pembroke welsh corgi dog walking on a leash with owner
Image Credit: Jus_O, Shutterstock

Dangers of Walking Your Dog in Excessive Heat

Heatstroke is the most serious risk associated with walking a dog in excessive heat. Heat-related illnesses range from mild to severe. Heat stress is the mildest form, followed by heat exhaustion and finally heatstroke. Signs of heat-related illness start with panting, restlessness, red gums or tongue, and drooling excessively and are followed by vomiting or diarrhea, weakness, and confusion. Other signs that your pup may be experiencing heat stroke include increased heart rate, difficulty breathing, and disorientation.

If you notice any of these signs, take your pup to a cool, ideally well-ventilated place immediately and offer sips of water for hydration (do not force them to drink). Cool them down by pouring cool (but never ice-cold) water on them, and, if possible, use a fan to improve cool air flow. Using excessively cold water can reduce blood flow to the skin, reducing your dog’s ability to cool down or even cause them to shiver, increasing heat generation. You can also soak your dog’s feet and place a cool, wet towel on their abdomen. This must be changed every five minutes as it will no longer be effective once it warms up and may even trap heat, worsening the condition.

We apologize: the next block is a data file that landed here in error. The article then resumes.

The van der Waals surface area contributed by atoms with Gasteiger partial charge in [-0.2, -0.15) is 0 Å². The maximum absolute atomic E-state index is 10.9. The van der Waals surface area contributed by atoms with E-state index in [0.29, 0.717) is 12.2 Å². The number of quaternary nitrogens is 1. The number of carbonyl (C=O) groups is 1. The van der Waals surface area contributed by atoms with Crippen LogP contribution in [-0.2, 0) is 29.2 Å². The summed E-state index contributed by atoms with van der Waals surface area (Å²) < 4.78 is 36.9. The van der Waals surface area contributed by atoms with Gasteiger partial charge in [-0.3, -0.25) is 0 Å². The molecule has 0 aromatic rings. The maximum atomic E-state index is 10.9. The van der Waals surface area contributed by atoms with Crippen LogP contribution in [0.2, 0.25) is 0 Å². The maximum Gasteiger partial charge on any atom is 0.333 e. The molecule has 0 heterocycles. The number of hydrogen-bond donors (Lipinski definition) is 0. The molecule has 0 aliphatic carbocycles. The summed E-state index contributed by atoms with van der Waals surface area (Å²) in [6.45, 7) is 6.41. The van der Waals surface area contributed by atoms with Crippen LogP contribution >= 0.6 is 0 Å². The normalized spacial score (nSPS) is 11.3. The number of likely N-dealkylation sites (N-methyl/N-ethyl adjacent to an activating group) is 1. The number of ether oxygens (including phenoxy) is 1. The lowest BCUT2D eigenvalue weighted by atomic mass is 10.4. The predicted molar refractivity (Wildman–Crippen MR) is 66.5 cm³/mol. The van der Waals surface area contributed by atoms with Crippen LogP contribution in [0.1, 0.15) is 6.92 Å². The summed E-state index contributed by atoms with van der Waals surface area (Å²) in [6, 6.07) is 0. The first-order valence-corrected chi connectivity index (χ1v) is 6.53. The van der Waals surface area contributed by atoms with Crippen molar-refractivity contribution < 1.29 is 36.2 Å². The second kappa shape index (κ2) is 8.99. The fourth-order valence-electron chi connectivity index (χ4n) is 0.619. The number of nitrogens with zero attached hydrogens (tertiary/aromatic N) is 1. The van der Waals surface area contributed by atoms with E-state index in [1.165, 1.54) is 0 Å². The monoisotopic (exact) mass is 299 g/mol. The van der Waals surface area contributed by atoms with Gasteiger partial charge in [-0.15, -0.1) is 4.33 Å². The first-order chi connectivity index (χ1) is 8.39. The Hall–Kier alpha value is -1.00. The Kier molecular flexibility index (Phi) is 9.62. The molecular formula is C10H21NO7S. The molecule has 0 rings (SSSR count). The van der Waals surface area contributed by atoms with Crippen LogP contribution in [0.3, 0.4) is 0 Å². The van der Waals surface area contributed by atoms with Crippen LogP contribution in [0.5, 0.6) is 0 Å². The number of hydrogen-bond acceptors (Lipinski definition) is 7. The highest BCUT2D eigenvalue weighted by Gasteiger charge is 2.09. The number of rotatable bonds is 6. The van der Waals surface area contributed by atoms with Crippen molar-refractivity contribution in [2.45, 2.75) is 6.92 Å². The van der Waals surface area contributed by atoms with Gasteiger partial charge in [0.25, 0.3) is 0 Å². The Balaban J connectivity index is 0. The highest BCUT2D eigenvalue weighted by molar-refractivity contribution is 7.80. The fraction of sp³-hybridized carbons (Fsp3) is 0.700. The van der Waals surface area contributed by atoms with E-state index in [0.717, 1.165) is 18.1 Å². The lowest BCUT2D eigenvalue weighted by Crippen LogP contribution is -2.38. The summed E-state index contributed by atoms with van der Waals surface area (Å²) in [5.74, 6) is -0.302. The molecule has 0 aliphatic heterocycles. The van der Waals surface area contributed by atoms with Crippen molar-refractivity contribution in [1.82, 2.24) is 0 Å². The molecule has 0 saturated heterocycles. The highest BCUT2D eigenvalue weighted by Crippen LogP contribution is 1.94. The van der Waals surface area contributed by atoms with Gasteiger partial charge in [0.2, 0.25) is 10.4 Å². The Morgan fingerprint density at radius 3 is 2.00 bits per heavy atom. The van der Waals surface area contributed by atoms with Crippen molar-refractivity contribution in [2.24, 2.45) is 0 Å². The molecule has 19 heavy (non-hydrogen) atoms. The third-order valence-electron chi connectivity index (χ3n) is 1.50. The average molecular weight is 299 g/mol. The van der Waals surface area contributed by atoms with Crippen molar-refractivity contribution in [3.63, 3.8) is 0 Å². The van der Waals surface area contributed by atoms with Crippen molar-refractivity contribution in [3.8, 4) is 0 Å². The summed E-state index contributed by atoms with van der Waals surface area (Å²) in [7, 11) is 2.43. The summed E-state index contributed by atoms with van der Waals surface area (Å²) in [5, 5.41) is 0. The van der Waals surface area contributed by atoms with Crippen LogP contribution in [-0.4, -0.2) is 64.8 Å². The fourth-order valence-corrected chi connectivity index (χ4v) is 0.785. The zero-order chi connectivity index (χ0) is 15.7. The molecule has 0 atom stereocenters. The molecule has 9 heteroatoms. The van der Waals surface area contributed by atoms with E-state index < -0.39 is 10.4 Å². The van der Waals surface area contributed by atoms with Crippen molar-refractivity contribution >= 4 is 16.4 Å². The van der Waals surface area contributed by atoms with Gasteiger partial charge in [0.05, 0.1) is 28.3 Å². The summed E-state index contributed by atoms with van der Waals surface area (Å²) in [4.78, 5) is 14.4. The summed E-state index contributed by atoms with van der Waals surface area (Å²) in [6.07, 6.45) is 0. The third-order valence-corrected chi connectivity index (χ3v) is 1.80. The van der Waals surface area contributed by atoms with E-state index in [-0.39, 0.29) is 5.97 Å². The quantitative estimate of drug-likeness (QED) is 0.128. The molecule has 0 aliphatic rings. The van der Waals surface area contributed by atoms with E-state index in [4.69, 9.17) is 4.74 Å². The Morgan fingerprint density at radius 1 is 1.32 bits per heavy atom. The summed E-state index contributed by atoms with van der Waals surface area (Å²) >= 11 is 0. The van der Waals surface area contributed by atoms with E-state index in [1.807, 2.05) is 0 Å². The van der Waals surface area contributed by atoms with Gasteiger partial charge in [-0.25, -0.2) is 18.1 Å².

• It is essential to contact your vet immediately if you suspect heatstroke in order to prevent further complications and even death.

Breeds Most Vulnerable to Heat Stroke

Brachycephalic (flat-faced) breeds such as Bulldogs, Pugs, and Shih Tzus are among the most vulnerable to heat stroke due to their short snouts, leading to difficulty breathing and the inability to effectively regulate their own body temperature. Other breeds with thick fur can also be at risk, as they have difficulty dissipating heat in hotter climates. Large breed dogs and those suffering from obesity are also more susceptible to heat stroke.

heat stroke symptom of pug dog
Image Credit: Ezzolo, Shutterstock

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What Other Dangers Does the Sun Pose to Dogs?

Aside from heatstroke, the sun can also present a number of other risks to dogs:

  1. Sunburn can occur in breeds with light skin or fur. If you notice your pup’s ears or nose turning pink after a walk, it may be a sign that he’s been exposed to too much sunlight and needs to be protected better.
  2. If the ground your pup walks on is particularly hot, he could also burn his paws from the pavement.
  3. Finally, dehydration is another risk associated with long walks in the heat and sun, so it’s important to always provide water for your pup during outdoor activities.

Dangers of Dehydration in Dogs

Dehydration is a major concern for dogs when walking in the heat. Signs of dehydration may include dry and tacky gums, dry nose, panting, weakness and sunken eyes. It’s important to monitor your pup’s hydration levels during activity and provide plenty of fresh water as needed.

Dangers of Burns in Dogs